Any person who believes that they may have a workers’ compensation claim should act diligently to protect their rights under Tennessee’s workers’ compensation law. Under Tennessee law, injured workers have a finite time within which a workers’ compensation can be filed. This time period is known as the statute of limitations. If the injured employee fails to file a claim within the prescribed time period then the injured worker loses any right to file a workers’ compensation claim.
Tennessee’s workers’ compensation law provides different statute of limitations depending on whether the worker has received any benefits from the employer. If the injured worker has not received compensation benefits from the employer then the claim must be filed within one year following the accident resulting injury. To prevent the statute of limitations from expiring, the injured worker must file a notice of injury with the employer within 30 days after the accident occurred. The 30-day period may be extended if the the injuries occur as the result of gradual or cumulative events or trauma. Furthermore, within 30 days of the notice of injury, the injured worker must file a petition for benefit determination. Both the notice of injury and petition for benefit determination must be filed with the with the Tennessee Division of Workers’ Compensation within the one-year period following the date of the accident.
The statute of limitations differs slightly if the injured worker has already received compensation benefits voluntarily paid by the employer. In this case, the injured worker must file a petition for determination within one year from the latter of the date of the last authorized treatment or the time the employer ceased to make payments of compensation to or on behalf of the employee.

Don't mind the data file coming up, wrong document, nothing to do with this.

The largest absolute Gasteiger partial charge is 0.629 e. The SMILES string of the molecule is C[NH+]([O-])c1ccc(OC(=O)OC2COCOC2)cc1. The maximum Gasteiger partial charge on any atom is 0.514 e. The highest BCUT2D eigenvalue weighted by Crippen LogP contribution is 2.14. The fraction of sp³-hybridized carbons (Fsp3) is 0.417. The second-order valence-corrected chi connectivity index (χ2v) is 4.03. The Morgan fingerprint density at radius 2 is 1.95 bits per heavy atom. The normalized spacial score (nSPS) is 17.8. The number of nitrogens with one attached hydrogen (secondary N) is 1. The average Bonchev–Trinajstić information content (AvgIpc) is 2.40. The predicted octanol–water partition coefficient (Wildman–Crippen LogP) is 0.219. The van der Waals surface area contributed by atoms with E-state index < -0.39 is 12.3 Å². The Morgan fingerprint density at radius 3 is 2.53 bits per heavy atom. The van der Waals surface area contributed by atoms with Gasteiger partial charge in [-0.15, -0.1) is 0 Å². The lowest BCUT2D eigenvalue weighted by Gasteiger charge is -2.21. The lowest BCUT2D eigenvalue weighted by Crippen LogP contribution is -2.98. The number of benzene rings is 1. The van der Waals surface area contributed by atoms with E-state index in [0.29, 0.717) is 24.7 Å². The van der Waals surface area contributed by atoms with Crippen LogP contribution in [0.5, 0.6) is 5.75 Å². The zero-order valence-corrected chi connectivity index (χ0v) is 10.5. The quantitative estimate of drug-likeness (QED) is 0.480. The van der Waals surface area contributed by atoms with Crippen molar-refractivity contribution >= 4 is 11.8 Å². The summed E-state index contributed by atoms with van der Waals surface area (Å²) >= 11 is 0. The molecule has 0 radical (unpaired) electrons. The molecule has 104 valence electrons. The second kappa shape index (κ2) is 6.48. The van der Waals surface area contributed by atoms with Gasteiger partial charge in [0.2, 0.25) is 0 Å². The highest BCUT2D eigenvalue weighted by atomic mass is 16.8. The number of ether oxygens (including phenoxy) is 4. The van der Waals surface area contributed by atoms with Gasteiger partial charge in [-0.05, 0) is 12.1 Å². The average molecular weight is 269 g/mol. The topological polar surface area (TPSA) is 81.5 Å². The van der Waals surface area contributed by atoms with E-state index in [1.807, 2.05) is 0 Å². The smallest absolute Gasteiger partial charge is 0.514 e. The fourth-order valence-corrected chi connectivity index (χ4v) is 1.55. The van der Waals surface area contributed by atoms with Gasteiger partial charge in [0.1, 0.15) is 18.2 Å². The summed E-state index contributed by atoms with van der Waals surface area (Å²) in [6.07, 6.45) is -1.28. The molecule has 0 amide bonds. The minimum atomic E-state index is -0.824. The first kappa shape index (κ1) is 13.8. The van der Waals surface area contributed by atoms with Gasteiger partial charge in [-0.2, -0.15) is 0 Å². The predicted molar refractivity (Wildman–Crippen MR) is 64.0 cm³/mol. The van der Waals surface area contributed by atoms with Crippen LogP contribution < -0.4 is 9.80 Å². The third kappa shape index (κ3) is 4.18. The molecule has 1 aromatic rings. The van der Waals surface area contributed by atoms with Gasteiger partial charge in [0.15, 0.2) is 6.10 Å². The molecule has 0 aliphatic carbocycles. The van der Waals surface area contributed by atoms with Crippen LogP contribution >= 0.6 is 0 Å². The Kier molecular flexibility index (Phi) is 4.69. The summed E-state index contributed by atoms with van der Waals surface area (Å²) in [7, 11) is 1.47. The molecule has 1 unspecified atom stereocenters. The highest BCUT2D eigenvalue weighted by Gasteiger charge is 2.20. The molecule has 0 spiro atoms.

Notably, the one-year statute of limitations may be tolled if the injury suffered from the workplace accident is not discovered until later than one year following the workplace accident. For example, an injured employee who receives a diagnosis of post-traumatic stress disorder that is not discovered until one year after the workplace accident nevertheless may be allowed to file a workers’ compensation claim. In this situation, the statute of limitations may not start to run until after the injured employee discovers the injury. To avoid a situation where an injured employee may unnecessarily delay filing a workers’ compensation claim, the court considers the statute of limitations to commence “at that time when the employee, by a reasonable exercise of diligence and care, would have discovered that a compensable injury had been sustained.” This is typically referred to as the “discovery rule.” Also, in certain circumstances for minors, the one-year statute of limitations does not start for minors until the age of 18 years. Finally, in the case of a physical or mental capacity of the injured person then the one-year time period starts from the date when the incapacity ceases.
You should not wait too long to file a claim for workers’ compensation. If you believe that the one-year statute of limitations may be approaching, it is important to reach out to an experienced Tennessee workers’ compensation attorney. Otherwise, you may lose the right to obtain important financial compensation benefits under Tennessee’s Workers’ Compensation Act.